Few riddles in the Bible are more divisive and puzzling than this one. Much of what Jesus prophesied however was clearly fulfilled by the destruction of Jerusalem in A.D. 70, which fulfilled many of God's judgments on Israel, and did indeed occur within the generation Jesus was speaking to. That it was a generation as a single human lifespan can be determined by how the Greek word genea translated generation here is used in Matthew 1:17.[4]

The following is a full breakdown of the controversial Matthew, Mark, and Luke passages up to the phrases in question:


  • Jesus leaves the temple and tells His disciples it will be utterly destroyed. This was fulfilled by the destruction of Jerusalem in A.D. 70. (Mt. 24:1-2; Mk. 13:1-2; Lk. 21:5-6)
  • Jesus' disciples ask Jesus privately when this destruction will occur, and what the sign of His coming and the world's end will be (two separate questions). Perhaps they assumed the temple would not be destroyed until the world's end and thought they were just asking one big question, a mistake. (Mt. 24:3; Mk. 13:3-4; Lk. 21:7)

When the destruction would occur:

  • Jesus tells them to be careful they aren't deceived, many false prophets will claim to be Christ and deceive many. This was fulfilled shortly afterwards as well by proclaimed false Messiahs such as Simon of Peraea, Athronges, Menahem Ben Judah, Vespasian, and Simon bar Kohba. (Mt. 24:4-5,11; Mk. 13:5-6; Lk. 21:8)
  • Jesus tells them wars and rumors of wars will occur, with nations fighting nations, pestilences, famines, and earthquakes occurring all over as the "beginning of sorrows". Possible wars alluded to could be Rome's invasion of Britain, constant Jewish uprisings including the famous destruction of Jerusalem, warring between Otho and Vitellius for control of Rome, Rome's war with the Kingdom of Dacia, and China's famous warring later culminating in The War of the Three Kingdoms.[5] At any rate, this could be considered fulfilled within a generation as well. (Mt. 24:6-8; Mk. 13:7-8; Lk. 21:9-11)
  • Jesus warns His followers will be delivered up to be tortured and killed; hated by all nations because of His name with betrayal and severe affliction occurring. This of course was very much fulfilled by the Roman Empire's persecution of the early Church within a generation. (Mt. 24:9-10; Mk. 13:9,12-13) Additional detail given is that Christians should not premeditate what they will say beforehand but say what the Holy Ghost leads them to in such cases. (Mk. 13:11) In the Luke account it is specified that "before all these" would occur such torture, so before all the wars the killing of Christians would come. Luke contains much more detail here, including a final phrase, "But there will not a hair on your head perish. In your patience possess your souls." (Lk. 21:12-19)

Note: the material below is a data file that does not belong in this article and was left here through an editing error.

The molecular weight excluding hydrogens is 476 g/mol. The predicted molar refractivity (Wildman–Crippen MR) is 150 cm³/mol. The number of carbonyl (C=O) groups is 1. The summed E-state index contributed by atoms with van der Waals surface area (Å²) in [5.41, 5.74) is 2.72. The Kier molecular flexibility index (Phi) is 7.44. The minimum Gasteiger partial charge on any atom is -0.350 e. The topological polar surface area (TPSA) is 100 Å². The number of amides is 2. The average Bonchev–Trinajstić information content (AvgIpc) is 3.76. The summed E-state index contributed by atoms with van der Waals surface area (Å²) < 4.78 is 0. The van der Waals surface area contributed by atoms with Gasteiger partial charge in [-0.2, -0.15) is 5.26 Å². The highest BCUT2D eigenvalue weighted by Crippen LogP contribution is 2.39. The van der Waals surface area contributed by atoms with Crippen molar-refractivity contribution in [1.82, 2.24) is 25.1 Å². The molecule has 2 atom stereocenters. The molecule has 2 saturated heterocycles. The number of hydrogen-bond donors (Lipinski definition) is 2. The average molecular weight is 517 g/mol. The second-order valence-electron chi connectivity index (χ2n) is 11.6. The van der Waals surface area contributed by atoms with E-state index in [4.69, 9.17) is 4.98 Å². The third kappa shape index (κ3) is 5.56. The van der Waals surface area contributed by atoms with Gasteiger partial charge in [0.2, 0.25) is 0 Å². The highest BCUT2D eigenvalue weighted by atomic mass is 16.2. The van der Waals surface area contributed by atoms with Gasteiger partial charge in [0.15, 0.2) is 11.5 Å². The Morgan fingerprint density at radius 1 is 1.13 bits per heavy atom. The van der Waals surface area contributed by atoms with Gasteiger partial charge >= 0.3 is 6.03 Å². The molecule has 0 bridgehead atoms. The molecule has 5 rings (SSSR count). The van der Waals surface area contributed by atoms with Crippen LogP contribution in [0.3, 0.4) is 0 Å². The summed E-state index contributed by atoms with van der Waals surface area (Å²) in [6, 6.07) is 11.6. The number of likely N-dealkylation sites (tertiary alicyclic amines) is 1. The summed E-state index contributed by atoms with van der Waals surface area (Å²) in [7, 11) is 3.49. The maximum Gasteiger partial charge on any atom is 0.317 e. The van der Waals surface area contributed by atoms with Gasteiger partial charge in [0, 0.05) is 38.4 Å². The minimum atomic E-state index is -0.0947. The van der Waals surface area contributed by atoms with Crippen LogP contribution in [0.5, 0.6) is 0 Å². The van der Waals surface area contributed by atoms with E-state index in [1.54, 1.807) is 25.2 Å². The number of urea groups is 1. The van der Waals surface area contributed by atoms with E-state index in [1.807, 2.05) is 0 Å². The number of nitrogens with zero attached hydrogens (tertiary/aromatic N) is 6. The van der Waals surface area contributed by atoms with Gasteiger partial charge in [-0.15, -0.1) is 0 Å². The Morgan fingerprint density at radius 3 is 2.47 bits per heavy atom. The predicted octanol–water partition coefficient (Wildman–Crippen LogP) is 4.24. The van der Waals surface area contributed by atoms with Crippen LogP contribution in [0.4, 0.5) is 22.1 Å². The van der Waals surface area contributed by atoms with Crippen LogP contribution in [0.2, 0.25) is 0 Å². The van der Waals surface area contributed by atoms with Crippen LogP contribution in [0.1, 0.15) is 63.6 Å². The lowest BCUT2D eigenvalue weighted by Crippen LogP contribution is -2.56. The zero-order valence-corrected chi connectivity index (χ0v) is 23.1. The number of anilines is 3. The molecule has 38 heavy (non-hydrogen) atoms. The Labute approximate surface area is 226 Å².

• Because of the great evil the love of many will grow cold, but those which endure will be saved. This too could be considered fulfilled within a generation. (Mt. 24:12-13)

When the end will come:

  • Jesus says the Gospel must be preached in all the world as a witness to all nations, and only then will the end come. Even today, there remain areas of the world that have not yet heard the Gospel. (Mt. 24:14; Mk. 13:10)
  • Jesus advises those in Israel who see the Abomination of Desolation prophesied in Daniel standing in the temple calling himself God to flee into the mountains and not return for their belongings. This is paralleled by the prophecies in Revelation of the Beast. (Mt. 24:15-20; Mk. 13:14-18) Luke contains a lot of extra detail that "these are the days of vengeance, that all things which are written will be fulfilled". Jesus here also states that the Jews will be led away captive into all nations and Jerusalem trodden down until the "times of the Gentiles" are fulfilled. This last prophecy is just coming to completion, since Jews were split among all nations until 1947 when the United Nations made Israel a country once more. (Lk. 21:20-23)
  • Jesus says then there will be "Great Tribulation" above anything like it in the world's history and the days are shortened for the sake of the elect, otherwise none would be saved. (Mt. 24:21-22; Mk. 13:19-20)
  • Jesus emphasizes that false prophets will arise performing miracles so great they might even to an extent deceive the elect, but not to believe claims of secret messiahs since Jesus' return will be as obvious as the lightning in the sky even as eagles gather over a carcase. (Mt. 24:23-28; Mk. 13:21-22)
  • Jesus emphasizes "take heed; behold, I have foretold you all things". (Mk. 13:23)
  • Jesus says only after the tribulation of those days will the sun and moon darken, the stars fall from heaven, and He return. The nations of Earth will mourn His coming and He will gather His elect "from one end of Heaven to the other". (Mt. 24:29-31; Mk. 13:24-27; Lk. 21:25-28)